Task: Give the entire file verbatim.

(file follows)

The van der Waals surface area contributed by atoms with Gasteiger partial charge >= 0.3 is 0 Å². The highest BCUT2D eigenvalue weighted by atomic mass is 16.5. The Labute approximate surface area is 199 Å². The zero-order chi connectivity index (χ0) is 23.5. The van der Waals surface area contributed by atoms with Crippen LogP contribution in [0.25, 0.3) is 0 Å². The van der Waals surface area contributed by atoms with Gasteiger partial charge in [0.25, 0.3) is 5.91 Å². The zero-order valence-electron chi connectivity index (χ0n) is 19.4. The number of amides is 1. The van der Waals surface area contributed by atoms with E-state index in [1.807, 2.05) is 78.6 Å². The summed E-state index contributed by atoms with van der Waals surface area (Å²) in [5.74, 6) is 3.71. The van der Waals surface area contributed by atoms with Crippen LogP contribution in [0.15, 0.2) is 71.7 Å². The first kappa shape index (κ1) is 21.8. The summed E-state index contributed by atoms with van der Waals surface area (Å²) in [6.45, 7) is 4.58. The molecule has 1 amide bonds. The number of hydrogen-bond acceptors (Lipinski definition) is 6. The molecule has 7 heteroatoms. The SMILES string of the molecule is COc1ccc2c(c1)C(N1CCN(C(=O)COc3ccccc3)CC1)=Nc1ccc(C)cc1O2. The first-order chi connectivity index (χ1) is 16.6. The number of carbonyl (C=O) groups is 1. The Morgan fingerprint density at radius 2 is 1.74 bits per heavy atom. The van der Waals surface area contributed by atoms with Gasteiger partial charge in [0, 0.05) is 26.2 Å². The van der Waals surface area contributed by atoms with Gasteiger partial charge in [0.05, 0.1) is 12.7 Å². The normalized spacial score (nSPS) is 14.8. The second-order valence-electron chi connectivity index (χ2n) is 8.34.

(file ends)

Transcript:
The van der Waals surface area contributed by atoms with Gasteiger partial charge >= 0.3 is 0 Å². The highest BCUT2D eigenvalue weighted by atomic mass is 16.5. The Labute approximate surface area is 199 Å². The zero-order chi connectivity index (χ0) is 23.5. The van der Waals surface area contributed by atoms with Crippen LogP contribution in [0.25, 0.3) is 0 Å². The van der Waals surface area contributed by atoms with Gasteiger partial charge in [0.25, 0.3) is 5.91 Å². The zero-order valence-electron chi connectivity index (χ0n) is 19.4. The number of amides is 1. The van der Waals surface area contributed by atoms with E-state index in [1.807, 2.05) is 78.6 Å². The summed E-state index contributed by atoms with van der Waals surface area (Å²) in [5.74, 6) is 3.71. The van der Waals surface area contributed by atoms with Crippen LogP contribution in [0.15, 0.2) is 71.7 Å². The first kappa shape index (κ1) is 21.8. The summed E-state index contributed by atoms with van der Waals surface area (Å²) in [6.45, 7) is 4.58. The molecule has 1 amide bonds. The number of hydrogen-bond acceptors (Lipinski definition) is 6. The molecule has 7 heteroatoms. The SMILES string of the molecule is COc1ccc2c(c1)C(N1CCN(C(=O)COc3ccccc3)CC1)=Nc1ccc(C)cc1O2. The first-order chi connectivity index (χ1) is 16.6. The number of carbonyl (C=O) groups is 1. The Morgan fingerprint density at radius 2 is 1.74 bits per heavy atom. The van der Waals surface area contributed by atoms with Gasteiger partial charge in [0, 0.05) is 26.2 Å². The van der Waals surface area contributed by atoms with Gasteiger partial charge in [0.05, 0.1) is 12.7 Å². The normalized spacial score (nSPS) is 14.8. The second-order valence-electron chi connectivity index (χ2n) is 8.34.